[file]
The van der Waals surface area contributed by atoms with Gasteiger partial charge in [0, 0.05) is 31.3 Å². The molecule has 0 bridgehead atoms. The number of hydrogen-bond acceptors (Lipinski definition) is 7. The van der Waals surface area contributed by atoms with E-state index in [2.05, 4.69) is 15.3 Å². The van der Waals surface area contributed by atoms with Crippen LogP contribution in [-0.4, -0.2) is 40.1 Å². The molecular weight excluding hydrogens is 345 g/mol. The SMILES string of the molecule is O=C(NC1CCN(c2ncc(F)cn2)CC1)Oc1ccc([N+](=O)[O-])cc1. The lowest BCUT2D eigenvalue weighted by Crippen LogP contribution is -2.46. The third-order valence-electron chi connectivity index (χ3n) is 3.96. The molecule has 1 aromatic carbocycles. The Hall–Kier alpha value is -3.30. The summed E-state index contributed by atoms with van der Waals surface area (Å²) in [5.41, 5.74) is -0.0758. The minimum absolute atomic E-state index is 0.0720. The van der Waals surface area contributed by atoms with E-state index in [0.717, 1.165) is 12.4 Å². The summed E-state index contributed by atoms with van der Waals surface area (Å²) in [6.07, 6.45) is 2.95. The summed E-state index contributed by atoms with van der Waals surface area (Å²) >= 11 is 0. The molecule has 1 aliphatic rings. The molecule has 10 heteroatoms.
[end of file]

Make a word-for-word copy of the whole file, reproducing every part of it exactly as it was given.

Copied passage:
The van der Waals surface area contributed by atoms with Gasteiger partial charge in [0, 0.05) is 31.3 Å². The molecule has 0 bridgehead atoms. The number of hydrogen-bond acceptors (Lipinski definition) is 7. The van der Waals surface area contributed by atoms with E-state index in [2.05, 4.69) is 15.3 Å². The van der Waals surface area contributed by atoms with Crippen LogP contribution in [-0.4, -0.2) is 40.1 Å². The molecular weight excluding hydrogens is 345 g/mol. The SMILES string of the molecule is O=C(NC1CCN(c2ncc(F)cn2)CC1)Oc1ccc([N+](=O)[O-])cc1. The lowest BCUT2D eigenvalue weighted by Crippen LogP contribution is -2.46. The third-order valence-electron chi connectivity index (χ3n) is 3.96. The molecule has 1 aromatic carbocycles. The Hall–Kier alpha value is -3.30. The summed E-state index contributed by atoms with van der Waals surface area (Å²) in [5.41, 5.74) is -0.0758. The minimum absolute atomic E-state index is 0.0720. The van der Waals surface area contributed by atoms with E-state index in [0.717, 1.165) is 12.4 Å². The summed E-state index contributed by atoms with van der Waals surface area (Å²) in [6.07, 6.45) is 2.95. The summed E-state index contributed by atoms with van der Waals surface area (Å²) >= 11 is 0. The molecule has 1 aliphatic rings. The molecule has 10 heteroatoms.